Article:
Alzheimer's Patients and The Family That Love Them

A beautiful song by a 15 year old boy singing about his relationship with his precious Nan who battles Alzheimer's and his love for her. This goes out to anyone who's life has been impacted by this terrible disease. We understand, and we're here. Well done Harry!

Not Alone by Harry Gardner

Summer activities for the aging!

Summer is rapidly approaching, are you racking your brain trying to think of things to do with your aging loved ones? We have some ideas to help you! First of all, think of things that your loved one would enjoy, eg: picnics, walks. Try to incorporate those into summer-time fun! Here some idea's on behalf of us:

Create a garden, it doesn't have to be big or elaborate, it could even be a garden box. This is a fun activity that come with a beautiful product!

Attend a baseball game, or town festival! This provides great entertainment for all!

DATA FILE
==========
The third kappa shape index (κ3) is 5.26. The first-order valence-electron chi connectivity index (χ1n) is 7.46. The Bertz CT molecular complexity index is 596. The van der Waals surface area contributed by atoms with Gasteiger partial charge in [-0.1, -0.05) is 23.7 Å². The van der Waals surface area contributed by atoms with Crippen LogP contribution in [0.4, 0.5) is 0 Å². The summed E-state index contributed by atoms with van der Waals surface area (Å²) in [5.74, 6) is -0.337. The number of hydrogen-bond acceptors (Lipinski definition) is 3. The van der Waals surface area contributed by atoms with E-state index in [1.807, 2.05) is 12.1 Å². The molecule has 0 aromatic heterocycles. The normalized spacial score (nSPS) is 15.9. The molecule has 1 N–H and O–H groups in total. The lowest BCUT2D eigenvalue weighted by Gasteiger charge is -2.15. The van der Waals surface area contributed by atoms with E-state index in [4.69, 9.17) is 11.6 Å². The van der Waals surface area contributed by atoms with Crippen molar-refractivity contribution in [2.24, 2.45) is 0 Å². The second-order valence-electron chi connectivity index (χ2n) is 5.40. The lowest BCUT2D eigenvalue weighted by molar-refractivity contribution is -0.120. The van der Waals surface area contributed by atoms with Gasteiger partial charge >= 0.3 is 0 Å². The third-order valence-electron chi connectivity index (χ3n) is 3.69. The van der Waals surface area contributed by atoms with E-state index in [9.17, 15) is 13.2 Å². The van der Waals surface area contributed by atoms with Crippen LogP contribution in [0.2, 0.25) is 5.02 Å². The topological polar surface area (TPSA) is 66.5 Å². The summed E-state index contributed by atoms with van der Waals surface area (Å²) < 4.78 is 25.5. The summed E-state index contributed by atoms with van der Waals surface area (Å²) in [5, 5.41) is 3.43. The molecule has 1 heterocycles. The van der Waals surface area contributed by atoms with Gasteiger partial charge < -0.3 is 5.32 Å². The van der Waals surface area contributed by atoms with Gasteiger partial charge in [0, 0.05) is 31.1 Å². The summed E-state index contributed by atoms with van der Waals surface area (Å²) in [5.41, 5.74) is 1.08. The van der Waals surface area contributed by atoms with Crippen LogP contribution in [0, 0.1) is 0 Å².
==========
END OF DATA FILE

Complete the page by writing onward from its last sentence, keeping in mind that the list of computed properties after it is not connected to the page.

Pick a new hobby, such as bird watching! Identify all different kinds of birds with your loved one, it keeps your brain busy, and you occupied!

Take stroll to your nearest beach, or lake. You and your loved one can cool off while catching a great view! Even just dipping your feet in can cool you off on a hot summer's day!

Go for a picnic in the shade. You and your loved one can prepare the food and pack the basket together, help keep their minds stimulated! 

Go to the park and people watch. Let your loved one reminisce on being young and seeing the children play. Listen to their stories of being young, or having children.

Don't forget sunscreen and water for all!

Guest Speaking at Alton Senior Center